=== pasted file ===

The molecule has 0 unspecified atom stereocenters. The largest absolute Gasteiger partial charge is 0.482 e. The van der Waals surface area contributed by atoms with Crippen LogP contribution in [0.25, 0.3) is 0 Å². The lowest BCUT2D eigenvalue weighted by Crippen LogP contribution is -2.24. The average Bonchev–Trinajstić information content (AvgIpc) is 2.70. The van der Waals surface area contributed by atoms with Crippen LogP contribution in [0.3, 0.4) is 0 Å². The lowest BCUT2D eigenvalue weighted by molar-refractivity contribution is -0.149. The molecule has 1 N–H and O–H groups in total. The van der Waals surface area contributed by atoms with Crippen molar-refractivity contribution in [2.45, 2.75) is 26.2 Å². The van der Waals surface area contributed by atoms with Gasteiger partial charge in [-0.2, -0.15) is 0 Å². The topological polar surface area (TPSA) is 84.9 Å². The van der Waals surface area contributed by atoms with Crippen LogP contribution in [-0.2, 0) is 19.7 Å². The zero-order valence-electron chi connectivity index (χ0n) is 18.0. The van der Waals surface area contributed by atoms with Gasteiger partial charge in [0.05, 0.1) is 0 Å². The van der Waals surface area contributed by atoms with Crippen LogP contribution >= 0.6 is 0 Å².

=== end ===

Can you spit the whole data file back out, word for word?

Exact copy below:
The molecule has 0 unspecified atom stereocenters. The largest absolute Gasteiger partial charge is 0.482 e. The van der Waals surface area contributed by atoms with Crippen LogP contribution in [0.25, 0.3) is 0 Å². The lowest BCUT2D eigenvalue weighted by Crippen LogP contribution is -2.24. The average Bonchev–Trinajstić information content (AvgIpc) is 2.70. The van der Waals surface area contributed by atoms with Crippen LogP contribution in [0.3, 0.4) is 0 Å². The lowest BCUT2D eigenvalue weighted by molar-refractivity contribution is -0.149. The molecule has 1 N–H and O–H groups in total. The van der Waals surface area contributed by atoms with Crippen molar-refractivity contribution in [2.45, 2.75) is 26.2 Å². The van der Waals surface area contributed by atoms with Gasteiger partial charge in [-0.2, -0.15) is 0 Å². The topological polar surface area (TPSA) is 84.9 Å². The van der Waals surface area contributed by atoms with Crippen LogP contribution in [-0.2, 0) is 19.7 Å². The zero-order valence-electron chi connectivity index (χ0n) is 18.0. The van der Waals surface area contributed by atoms with Gasteiger partial charge in [0.05, 0.1) is 0 Å². The van der Waals surface area contributed by atoms with Crippen LogP contribution >= 0.6 is 0 Å².